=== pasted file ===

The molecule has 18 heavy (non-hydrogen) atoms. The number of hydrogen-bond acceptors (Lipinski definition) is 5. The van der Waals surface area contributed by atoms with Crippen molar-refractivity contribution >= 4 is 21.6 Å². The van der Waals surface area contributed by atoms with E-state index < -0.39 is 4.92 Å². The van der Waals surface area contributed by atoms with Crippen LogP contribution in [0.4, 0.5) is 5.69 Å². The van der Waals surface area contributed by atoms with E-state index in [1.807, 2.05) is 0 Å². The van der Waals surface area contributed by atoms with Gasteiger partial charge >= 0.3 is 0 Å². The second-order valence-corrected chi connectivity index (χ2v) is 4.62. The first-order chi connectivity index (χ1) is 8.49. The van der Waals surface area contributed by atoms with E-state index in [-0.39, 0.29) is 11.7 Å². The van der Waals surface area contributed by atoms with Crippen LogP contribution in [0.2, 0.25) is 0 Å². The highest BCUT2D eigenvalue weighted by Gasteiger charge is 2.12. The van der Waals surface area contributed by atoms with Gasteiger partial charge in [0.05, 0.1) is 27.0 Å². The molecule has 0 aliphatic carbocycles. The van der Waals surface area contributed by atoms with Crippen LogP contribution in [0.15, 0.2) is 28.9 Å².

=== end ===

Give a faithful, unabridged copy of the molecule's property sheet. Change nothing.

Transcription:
The molecule has 18 heavy (non-hydrogen) atoms. The number of hydrogen-bond acceptors (Lipinski definition) is 5. The van der Waals surface area contributed by atoms with Crippen molar-refractivity contribution >= 4 is 21.6 Å². The van der Waals surface area contributed by atoms with E-state index < -0.39 is 4.92 Å². The van der Waals surface area contributed by atoms with Crippen LogP contribution in [0.4, 0.5) is 5.69 Å². The van der Waals surface area contributed by atoms with E-state index in [1.807, 2.05) is 0 Å². The van der Waals surface area contributed by atoms with Gasteiger partial charge >= 0.3 is 0 Å². The second-order valence-corrected chi connectivity index (χ2v) is 4.62. The first-order chi connectivity index (χ1) is 8.49. The van der Waals surface area contributed by atoms with E-state index in [-0.39, 0.29) is 11.7 Å². The van der Waals surface area contributed by atoms with Crippen LogP contribution in [0.2, 0.25) is 0 Å². The highest BCUT2D eigenvalue weighted by Gasteiger charge is 2.12. The van der Waals surface area contributed by atoms with Gasteiger partial charge in [0.05, 0.1) is 27.0 Å². The molecule has 0 aliphatic carbocycles. The van der Waals surface area contributed by atoms with Crippen LogP contribution in [0.15, 0.2) is 28.9 Å².